CORONAVIRUS

Iowa ethanol industry in 'very serious shape,' former Iowa Gov. Tom Vilsack says

Rural America and small towns 'particularly vulnerable,' former Lt. Gov. Patty Judge warns

Tom Vilsack, former Iowa governor and U.S. secretary of agriculture, is interviewed in 2019 in Cedar Rapids. Vilsack sai
Tom Vilsack, former Iowa governor and U.S. secretary of agriculture, is interviewed in 2019 in Cedar Rapids. Vilsack said Wednesday the state’s ethanol industry is in “very, very serious shape” following policy decisions by the Trump administration. (Liz Martin/The Gazette)
/

Iowa Democrats on Wednesday criticized Republicans for failing to provide needed aid to the ethanol industry that has been buffeted by low commodity prices, trade disruptions and policies favoring Big Oil.

“This is an incredibly grave time for all of us, but it is a particularly vulnerable time for rural America,” former Iowa Lt. Gov. Patty Judge and co-founder of Focus on Rural America said on a call with reporters. “It poses very serious long-term consequences. Dealing with the consequences of this virus could, in fact, wipe many small towns across the country off the map.”

The rural economy was in trouble before the pandemic, Judge said. Farm income was down by half compared to 2013. Farm bankruptcies were escalating. In 2019, 44 percent of American farmers were struggling to cover their costs. Trade disruptions cost Iowa producers $2 billion in 2018.

A recent study by Iowa State University found that COVID-19 has had a bigger impact on biofuels than on any other part of the farm economy, costing the industry an estimated $2.5 billion with 30 Iowa plants to close, Judge said.

Tom Vilsack, a former Iowa governor and U.S. agriculture secretary, referred to the cascading impacts of the coronavirus pandemic on the biofuels industry at a time when the Environmental Protection Agency had weakened it with oil refinery waivers.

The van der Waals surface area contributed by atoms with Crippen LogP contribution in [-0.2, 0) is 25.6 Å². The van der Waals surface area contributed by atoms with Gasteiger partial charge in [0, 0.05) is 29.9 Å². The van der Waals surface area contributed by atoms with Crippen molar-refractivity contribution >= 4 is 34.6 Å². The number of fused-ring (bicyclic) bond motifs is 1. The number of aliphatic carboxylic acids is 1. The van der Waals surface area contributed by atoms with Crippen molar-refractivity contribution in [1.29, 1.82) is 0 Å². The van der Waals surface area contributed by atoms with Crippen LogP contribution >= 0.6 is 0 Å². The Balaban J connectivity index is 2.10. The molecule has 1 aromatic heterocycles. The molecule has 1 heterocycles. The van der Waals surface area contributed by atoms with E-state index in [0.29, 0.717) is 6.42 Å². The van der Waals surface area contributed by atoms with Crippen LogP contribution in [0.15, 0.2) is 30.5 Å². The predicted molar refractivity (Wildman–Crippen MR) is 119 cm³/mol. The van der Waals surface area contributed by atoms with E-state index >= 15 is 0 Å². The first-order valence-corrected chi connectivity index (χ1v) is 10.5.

“It is in very, very serious shape,” he said.

Vilsack questioned whether the Trump administration understands the benefits of the ethanol industry.

It provides a stable market for crops, an affordable supply of feed supplements for livestock producers, it supports exports, provides jobs — as many as 400,000 Americans at one time — and gives consumers a less expensive fuel option that is cleaner burning than fossil fuels, he said.

However, unlike oil and gas producers, the ethanol industry hasn’t been included in coronavirus relief package.

“If the president is going to invite oil executives to the White House, I believe he should do the very same thing for the biofuel industry,” Judge said.

“And now, a number of conservative lawmakers on The Hill are suggesting now is the time for the administration to turn its back totally, completely, on the Renewable Fuel Standard,” Vilsack added. “I think there’s a better way.”

He recommended the USDA use the Commodity Credit Corporation to provide help to the ethanol industry.

Another solution, said Iowa 1st District Democratic Rep. Abby Finkenauer, is her proposal to pump $600 million over six years into building out the infrastructure needed to expand markets for biofuels, such as corn-based ethanol.

It would help fuel help retailers offer higher ethanol blends and expand the footprint of the biofuels market.

She was disappointed that biofuels interests did not receive aid in a USDA package.

“Our biofuels industry desperately needed help and attention, especially when they’ve been getting hit so hard and so long by decisions of this administration, which has time and time again sided so much with Big Oil over our friends and neighbors here in Iowa,” Finkenauer said.

She expressed frustration that although there is a bipartisan coalition in Congress supporting biofuels, the Trump administration ignores their concerns.

ARTICLE CONTINUES BELOW ADVERTISEMENT

“We can only take so much,” she said. “This industry can only take so much.”

Comments: (319) 398-8375; james.lynch@thegazette.com

Support our coverage

Our most important Coronavirus coverage is free to the public.

If you believe local news is essential, especially during this crisis, please donate. Your contribution will support news resources to cover the impact of the pandemic on our local communities.

All donations are tax-deductible.

Support our coverage

Our most important Coronavirus coverage is free to the public.

If you believe local news is essential, especially during this crisis, please donate. Your contribution will support news resources to cover the impact of the pandemic on our local communities.

All donations are tax-deductible.